What drives consumers when it comes to green claims?
A new international study by Novozymes looks at consumer attitudes about green detergents. The awkward reality is that 65% of consumers say they want to buy purpose-driven brands that advocate sustainability, but less than 5% actually buy green detergents. Why is that – and what drives consumers in this market?
Six market segments
The Novozymes qualitative study set out to map out the landscape of consumer attitudes, with participants from Germany, US, China and Spain. The study identified six consumer segments differentiated by income levels, lifestyle and attitude.
Two of the groups were considered unreachable with green claims: the “Power Rangers” were unconcerned about sustainability, while “Budget Masters” were extremely price driven.
The four groups that were open to green detergents all wanted to go green but were concerned with the credibility of green marketing claims, the performance of green detergents, price and availability.
Consumer priorities when buying detergents
Identifying the groups and their needs yield clues about the arguments that might win them over. The groups “Green Realists” and “Out-of-Reachers” both care for the environment but are concerned with the credibility of the product. The former cares most about cleaning performance, the latter is restrained by a low budget.
The group “Earth Protectors” view sustainability as a lifestyle and have the spending power to go green – but want to test out the product first. “Safety Keepers” prioritize safety, avoiding harsh chemicals. They are concerned with price and effectiveness.
A tipping point
In the future, it’s reasonable to assume there will come a tipping point in the market, and the adoption of green detergents will accelerate and expand – but only if the industry is able to address the main concerns of consumers and start to gain their trust in green claims. This will require that the industry provides green detergents with a recognizable level of cleaning experience at reasonable prices. The reward will be access to a new large group of currently sceptical consumers – the late majority – who will begin to follow the current leaders’ buying behaviour.
As the volume of green detergents grow, economies of scale will kick in for key ingredients, making these detergents more affordable for a broader audience.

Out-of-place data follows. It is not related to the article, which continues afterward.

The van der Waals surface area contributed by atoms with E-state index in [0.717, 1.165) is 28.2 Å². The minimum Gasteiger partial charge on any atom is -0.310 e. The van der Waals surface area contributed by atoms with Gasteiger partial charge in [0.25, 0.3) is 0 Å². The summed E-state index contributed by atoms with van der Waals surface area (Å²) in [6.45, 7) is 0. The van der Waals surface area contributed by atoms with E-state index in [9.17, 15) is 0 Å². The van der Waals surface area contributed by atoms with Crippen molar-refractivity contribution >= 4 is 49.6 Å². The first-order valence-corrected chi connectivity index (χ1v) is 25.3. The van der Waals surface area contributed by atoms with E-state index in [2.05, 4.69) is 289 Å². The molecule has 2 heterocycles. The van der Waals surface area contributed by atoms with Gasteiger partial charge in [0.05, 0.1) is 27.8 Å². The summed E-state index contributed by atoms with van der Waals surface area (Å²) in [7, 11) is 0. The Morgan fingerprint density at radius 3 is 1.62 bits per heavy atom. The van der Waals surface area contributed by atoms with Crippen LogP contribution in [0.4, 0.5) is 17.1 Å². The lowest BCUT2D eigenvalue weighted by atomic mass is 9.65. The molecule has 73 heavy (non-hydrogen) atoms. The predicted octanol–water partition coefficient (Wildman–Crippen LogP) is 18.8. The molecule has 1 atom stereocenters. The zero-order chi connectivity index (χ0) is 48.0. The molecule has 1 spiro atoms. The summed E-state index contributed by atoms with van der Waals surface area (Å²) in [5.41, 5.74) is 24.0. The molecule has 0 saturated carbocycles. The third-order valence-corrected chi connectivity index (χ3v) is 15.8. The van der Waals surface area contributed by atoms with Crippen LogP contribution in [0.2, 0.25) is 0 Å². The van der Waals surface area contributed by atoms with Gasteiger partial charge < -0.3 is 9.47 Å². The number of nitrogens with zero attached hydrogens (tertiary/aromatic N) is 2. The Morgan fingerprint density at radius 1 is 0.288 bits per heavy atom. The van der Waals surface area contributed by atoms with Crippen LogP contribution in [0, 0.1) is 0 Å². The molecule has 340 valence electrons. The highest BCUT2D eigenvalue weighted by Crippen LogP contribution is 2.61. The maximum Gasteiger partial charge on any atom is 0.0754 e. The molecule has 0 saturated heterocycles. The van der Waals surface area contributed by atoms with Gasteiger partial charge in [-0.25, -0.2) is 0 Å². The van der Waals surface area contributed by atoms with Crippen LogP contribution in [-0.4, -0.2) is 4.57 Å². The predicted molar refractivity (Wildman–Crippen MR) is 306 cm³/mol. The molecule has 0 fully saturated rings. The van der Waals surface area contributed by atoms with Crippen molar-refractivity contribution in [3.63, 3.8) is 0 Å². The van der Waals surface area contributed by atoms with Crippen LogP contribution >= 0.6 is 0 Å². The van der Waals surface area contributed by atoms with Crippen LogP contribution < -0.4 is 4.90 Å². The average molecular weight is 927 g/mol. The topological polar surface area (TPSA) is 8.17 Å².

Green education to change behavior
The Novozymes study showed that most consumers - across the groups - were more convinced to purchase green detergents after they learned more about the science behind these four scientific insights:
- Today, most laundry detergents are made from crude oil, and its production leads to large CO2 emissions.
- Highly compact detergents can be as effective as regular detergents and they decrease CO2 emissions significantly, since they lead to less weight transported around the globe and less packaging being produced
- Washing at high temperatures has a significant negative impact on environment, as it demands a lot of energy and also ages clothes much faster.
- Today, most laundry detergents have ingredients that do not degrade in nature, and therefore chemicals accumulate in our oceans.
Green is more appealing to consumers
Part of the study tested participants’ reaction to a 100% biological detergent with the following four claims:
- 100% Bio-based
- Same cleaning power
- 100% biodegradable
It turned out that all participants considered this cleaning product to be more appealing than current green detergents.
To sum up, across the segments, participants wanted to take part in a wider positive sustainability change. But they still want to see the same cleaning performance with fact-based information. In addition, the majority want prices at competitive level.
The Novozymes qualitative study indicates clear directions where brands can successfully explore new green claims. And there’s an opportunity here -- the market is changing already now, and brands can change with it.